Everyone tells you that you have to have one when you’re looking for a job. Everyone. But no one really takes the time to help you develop one. Here are five easy steps to developing a good “elevator pitch.”
What is an elevator pitch? According to Wikipedia:
“An elevator pitch or elevator speech is a short, persuasive description of a person, organization or group, or an idea for a product, service, or project. An elevator pitch is often a part of a marketing communications, brand, or public relations program. Good elevator pitches are concise and compelling to their target audience.
The name “elevator pitch” reflects the idea that it should be possible to deliver a pitch in the time span of an elevator ride, or approximately thirty seconds to two minutes.”
Concise and compelling are two good things to be when you’re in a job search. So here’s how you can build a killer elevator pitch.
- Identify who and what you are. The Who counts, even for people you’ve met before. Never assume that someone remembers your name, even if they seem to remember you. Restating your name as you meet someone is a courtesy that makes a big difference for busy people. What you includes your previous or prospective job title and perhaps a bit about where you are in the spectrum of entry level to senior management. “I’m a graphic designer with 10 years of experience, mostly in mid-size ad agencies.” “I’m a sales manager who was recently promoted to oversee the 5-state region.”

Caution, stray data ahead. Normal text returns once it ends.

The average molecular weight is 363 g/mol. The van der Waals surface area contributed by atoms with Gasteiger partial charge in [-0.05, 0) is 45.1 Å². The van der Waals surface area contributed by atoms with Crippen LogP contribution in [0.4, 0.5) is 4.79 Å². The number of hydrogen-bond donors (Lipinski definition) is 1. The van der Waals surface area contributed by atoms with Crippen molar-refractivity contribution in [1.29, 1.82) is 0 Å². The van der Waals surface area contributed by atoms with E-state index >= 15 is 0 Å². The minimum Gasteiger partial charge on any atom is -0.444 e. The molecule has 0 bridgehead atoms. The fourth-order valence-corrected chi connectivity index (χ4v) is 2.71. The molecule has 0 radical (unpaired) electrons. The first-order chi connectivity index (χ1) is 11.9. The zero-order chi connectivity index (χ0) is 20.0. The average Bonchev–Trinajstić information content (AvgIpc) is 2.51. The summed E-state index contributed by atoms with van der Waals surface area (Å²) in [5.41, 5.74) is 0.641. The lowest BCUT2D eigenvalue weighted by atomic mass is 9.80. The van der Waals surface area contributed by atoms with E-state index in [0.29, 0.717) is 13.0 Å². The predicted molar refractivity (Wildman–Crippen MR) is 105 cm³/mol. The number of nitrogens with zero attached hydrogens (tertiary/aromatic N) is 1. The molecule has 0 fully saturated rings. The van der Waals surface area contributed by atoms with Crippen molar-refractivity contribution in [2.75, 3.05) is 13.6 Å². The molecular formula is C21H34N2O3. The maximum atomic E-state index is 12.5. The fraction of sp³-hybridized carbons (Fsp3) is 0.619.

- Next, differentiate yourself by saying what you specialize in. You can use the term “specialize” or simply say that “the majority of my experience is …” whichever feels right for you. “I specialize in forensic auditing.” “I’ve spent a lot of time helping my company put together requests for quotes and manage vendor relations.”
- As a follow on, state your current career goal. “I was laid off recently, so I’m looking for an accounting opportunity with a local logistics firm.” “I’ve been interviewing with a few manufacturers, looking for the right operations management position.”
- Assuming that you’re using this elevator pitch at an event or location outside your home, you can state why you’re attending. “I’m here today to get a feel for what people in the industry are saying about sales for the next quarter.” “I’m here today to get to expand my network to include people outside my industry.” “I’m here today to meet (person of your choice.)” You never know if the person you’re meeting can help you with that immediate goal.
- This may be the most important step of all: Ask the person you’ve met: “What about you?” The biggest mistake that most jobseekers make is to focus solely on themselves (easy to do if you’re out of work and desperate.) They miss out on opportunities because they don’t take the time to ask good questions and listen to other people. Great networkers focus more on others than themselves.